New buyers and sellers
Drugs there will not disappear just because the FARC signs a deal. Some FARC frentes (units) may persist in sponsoring cultivation and trade in cocaine, perhaps even breaking off from the rest of the group.
Moreover, plenty of other drug-trafficking sponsors are available: the other main leftist group, the National Liberation Army (Ejército de Liberación Nacional, ELN)—with which peace negotiations have not taken off—as well as Mexican drug trafficking groups operating in Colombia or new Colombian groups.
Coca cultivation and cocaine production in Colombia has fluctuated over the years. After dominating the world’s production for almost 20 years, Colombia yielded the first-place slot to Peru in 2013.
But in 2014, Colombian coca and cocaine production swung back up, again outpacing Peru and Bolivia (the world’s No. 2 and No. 3) combined.
The U.S. and Colombian governments have blamed the upswing on the FARC, saying they have encouraged cocaleros to grow more coca. But that’s too simplistic. The cocaleros are far from FARC pawns—to the contrary, they have become more politically organized in their own right. This reinforced the FARC’s decision to negotiate, as it became obvious that the group could no longer count on its original core support base.
More fundamental market forces are also at play. Demand for cocaine has been declining in the United States—but it has risen in Europe (smuggled through West Africa), Brazil, Argentina, and China. Although Brazil and Argentina have been loath to disclose consumption data, the internal per capita demand in both countries is widely believed to be on par with the United States. Much of the Brazilian and Argentinian demand is supplied by cocaine from Peru and Bolivia, but much more can be supplied from Colombia. Eventually, however, Colombia could face new production competitors, as coca cultivation could increase in Ecuador and Venezuela. So even if coca production is reduced in Colombia, it will rise somewhere else.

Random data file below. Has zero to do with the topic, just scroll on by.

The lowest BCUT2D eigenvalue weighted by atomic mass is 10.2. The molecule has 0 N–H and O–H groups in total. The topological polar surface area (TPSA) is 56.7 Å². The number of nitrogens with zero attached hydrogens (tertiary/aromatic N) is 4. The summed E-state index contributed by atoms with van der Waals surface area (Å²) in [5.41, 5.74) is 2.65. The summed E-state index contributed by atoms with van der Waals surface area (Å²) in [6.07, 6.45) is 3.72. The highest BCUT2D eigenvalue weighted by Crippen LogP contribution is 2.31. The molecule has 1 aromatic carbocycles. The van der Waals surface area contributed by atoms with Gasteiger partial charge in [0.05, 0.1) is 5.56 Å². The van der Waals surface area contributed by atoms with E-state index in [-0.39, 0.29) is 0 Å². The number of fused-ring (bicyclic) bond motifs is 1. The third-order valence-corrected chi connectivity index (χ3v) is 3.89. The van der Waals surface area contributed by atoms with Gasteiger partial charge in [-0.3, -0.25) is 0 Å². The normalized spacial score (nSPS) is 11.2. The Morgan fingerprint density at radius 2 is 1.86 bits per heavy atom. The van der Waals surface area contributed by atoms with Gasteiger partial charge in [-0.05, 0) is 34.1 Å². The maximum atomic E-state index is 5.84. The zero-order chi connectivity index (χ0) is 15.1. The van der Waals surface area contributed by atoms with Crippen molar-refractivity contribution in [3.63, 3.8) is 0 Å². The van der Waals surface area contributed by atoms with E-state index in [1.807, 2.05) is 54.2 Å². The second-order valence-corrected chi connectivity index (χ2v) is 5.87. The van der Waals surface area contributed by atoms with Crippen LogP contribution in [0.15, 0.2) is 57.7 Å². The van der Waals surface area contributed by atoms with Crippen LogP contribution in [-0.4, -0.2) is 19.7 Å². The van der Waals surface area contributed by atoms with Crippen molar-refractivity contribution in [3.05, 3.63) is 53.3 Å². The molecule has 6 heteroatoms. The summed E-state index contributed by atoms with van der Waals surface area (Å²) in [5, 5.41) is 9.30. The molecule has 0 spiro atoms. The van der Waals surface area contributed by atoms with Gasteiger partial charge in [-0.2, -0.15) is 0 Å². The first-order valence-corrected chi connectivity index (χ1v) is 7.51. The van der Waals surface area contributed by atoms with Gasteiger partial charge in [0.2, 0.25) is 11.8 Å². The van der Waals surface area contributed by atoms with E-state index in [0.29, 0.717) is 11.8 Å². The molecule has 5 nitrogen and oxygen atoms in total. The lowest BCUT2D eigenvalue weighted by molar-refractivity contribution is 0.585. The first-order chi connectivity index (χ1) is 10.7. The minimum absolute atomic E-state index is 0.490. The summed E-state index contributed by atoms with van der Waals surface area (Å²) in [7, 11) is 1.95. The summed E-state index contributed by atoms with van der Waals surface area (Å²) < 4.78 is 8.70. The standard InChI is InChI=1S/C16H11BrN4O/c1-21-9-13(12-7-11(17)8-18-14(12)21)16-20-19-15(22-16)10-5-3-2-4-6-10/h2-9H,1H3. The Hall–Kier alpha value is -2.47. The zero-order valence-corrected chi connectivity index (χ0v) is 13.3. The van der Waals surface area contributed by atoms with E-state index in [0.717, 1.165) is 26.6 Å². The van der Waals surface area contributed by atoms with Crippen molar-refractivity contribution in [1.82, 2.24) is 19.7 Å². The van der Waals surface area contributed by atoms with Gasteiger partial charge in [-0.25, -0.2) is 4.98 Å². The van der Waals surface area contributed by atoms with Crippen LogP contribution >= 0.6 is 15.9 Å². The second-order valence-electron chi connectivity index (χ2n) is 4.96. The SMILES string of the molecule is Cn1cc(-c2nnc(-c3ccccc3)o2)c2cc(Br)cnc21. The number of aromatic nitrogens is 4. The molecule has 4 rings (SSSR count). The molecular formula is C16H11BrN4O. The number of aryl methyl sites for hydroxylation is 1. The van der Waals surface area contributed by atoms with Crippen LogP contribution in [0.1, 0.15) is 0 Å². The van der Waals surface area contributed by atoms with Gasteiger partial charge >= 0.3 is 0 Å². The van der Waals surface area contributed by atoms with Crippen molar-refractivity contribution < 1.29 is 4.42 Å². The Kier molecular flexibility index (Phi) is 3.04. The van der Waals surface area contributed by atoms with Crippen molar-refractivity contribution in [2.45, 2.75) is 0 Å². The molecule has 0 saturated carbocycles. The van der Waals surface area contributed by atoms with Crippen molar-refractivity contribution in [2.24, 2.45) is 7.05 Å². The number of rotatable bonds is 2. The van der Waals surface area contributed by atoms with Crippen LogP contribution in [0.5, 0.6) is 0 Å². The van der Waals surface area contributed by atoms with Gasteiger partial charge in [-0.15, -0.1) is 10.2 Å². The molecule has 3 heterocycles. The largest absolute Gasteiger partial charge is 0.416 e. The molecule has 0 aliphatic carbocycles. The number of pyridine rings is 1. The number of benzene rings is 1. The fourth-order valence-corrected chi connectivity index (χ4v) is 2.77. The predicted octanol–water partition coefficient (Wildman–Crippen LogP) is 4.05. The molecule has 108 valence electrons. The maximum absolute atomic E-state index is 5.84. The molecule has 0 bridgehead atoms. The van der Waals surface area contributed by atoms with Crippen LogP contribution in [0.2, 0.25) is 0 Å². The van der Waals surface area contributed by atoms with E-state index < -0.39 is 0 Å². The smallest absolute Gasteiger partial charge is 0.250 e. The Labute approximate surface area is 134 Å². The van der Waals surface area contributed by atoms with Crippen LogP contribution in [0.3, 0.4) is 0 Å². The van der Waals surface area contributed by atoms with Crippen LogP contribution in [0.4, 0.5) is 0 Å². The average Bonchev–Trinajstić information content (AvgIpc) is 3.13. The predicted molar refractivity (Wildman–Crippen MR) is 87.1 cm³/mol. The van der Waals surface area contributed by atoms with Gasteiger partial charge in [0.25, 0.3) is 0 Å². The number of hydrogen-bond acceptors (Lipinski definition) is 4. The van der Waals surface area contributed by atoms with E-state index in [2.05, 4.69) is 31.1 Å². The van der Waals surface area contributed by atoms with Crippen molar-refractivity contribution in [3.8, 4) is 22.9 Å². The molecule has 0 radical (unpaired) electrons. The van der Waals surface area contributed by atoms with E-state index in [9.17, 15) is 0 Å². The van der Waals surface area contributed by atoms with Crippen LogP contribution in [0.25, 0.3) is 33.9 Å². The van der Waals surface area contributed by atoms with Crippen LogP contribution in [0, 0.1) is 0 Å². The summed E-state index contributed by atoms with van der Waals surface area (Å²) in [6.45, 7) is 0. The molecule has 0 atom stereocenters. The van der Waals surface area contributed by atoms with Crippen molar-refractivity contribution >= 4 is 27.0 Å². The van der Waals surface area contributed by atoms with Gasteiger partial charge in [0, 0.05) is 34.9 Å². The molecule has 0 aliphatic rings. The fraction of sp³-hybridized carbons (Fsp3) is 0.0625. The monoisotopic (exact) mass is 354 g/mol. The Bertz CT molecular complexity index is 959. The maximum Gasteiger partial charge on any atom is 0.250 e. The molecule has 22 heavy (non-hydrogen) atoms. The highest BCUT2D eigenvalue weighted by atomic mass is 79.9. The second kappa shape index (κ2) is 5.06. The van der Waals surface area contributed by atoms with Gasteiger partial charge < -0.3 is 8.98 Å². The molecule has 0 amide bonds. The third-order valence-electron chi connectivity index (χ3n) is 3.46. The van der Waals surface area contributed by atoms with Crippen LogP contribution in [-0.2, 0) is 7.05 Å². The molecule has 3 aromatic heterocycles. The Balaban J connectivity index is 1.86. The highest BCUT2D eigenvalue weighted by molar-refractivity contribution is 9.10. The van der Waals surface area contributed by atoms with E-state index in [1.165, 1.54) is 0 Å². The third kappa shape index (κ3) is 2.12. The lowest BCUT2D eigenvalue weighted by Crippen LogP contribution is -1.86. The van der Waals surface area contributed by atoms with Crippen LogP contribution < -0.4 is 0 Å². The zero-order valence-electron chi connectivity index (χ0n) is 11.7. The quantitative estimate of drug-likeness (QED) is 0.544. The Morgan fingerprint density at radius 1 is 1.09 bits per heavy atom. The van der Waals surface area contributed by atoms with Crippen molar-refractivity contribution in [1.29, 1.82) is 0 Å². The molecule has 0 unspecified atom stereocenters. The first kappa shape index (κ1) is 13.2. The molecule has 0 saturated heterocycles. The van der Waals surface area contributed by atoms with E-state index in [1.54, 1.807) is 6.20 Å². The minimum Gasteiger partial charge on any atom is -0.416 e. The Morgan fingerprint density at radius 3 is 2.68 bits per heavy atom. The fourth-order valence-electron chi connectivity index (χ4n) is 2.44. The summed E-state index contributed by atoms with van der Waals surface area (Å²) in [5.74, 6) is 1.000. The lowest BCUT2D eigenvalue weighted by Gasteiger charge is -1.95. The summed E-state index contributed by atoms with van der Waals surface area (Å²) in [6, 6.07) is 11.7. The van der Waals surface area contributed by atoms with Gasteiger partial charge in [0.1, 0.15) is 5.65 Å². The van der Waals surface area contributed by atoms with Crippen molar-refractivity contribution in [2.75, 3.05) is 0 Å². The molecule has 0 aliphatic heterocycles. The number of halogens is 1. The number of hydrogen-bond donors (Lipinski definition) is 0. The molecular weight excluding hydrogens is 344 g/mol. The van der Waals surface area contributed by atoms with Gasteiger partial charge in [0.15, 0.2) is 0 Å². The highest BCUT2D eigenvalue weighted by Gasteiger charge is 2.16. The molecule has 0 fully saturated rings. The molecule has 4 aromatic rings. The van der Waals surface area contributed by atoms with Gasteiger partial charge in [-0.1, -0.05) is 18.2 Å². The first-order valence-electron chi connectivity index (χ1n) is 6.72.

Cocaine consumption in the United States has fallen dramatically since 2006.
Cocaine consumption in Europe has been steadily rising.
Cocaine use in Brazil is nearly on par, as a portion of population, with the United States.
In it for the long haul?
It’s not clear that the Colombian state and elite can or will sustain the flow of resources necessary to develop areas that have legal economic potential. Under far more auspicious circumstances, eliminating poppy cultivation in Thailand took 30 years of alternative livelihoods efforts (and methamphetamine production and other illicit economies still persist). But, coupled with smart interdiction to reduce violence in Colombia’s drug markets, it’s still the country’s best option for dealing with its drug problems.
The Colombian government will need to confront those vested interests opposed to more equitable rural development. Disappointingly, it hasn’t even been able to generate the resources for a flagship post-counterinsurgency rural development program in Macarena (a small territory in comparison with the overall need in Colombia), having to rely on U.S. funding and ultimately downsizing the program.
Rural development in Colombia won’t be easy: It will require a lot of resources, time, and political wherewithal. But that is the only path to reducing coca cultivation in Colombia that is politically sustainable and consistent with human rights principles.
The core challenge is that rural development in Colombia will demand larger changes in the country’s economic and political power arrangements, enabling far greater inclusiveness and equity. Among these is the highly sensitive and demanding task of changing a taxation system: Currently land is taxed very little, encouraging land theft and concentration (including for money laundering), as well as letting land lie fallow. On the other hand, labor is taxed heavily, encouraging capital-intensive growth instead of the much-needed legal job creation.
Without far greater inclusiveness, Colombia won’t be rid of drugs and illegality, nor will its peace be fully satisfactory.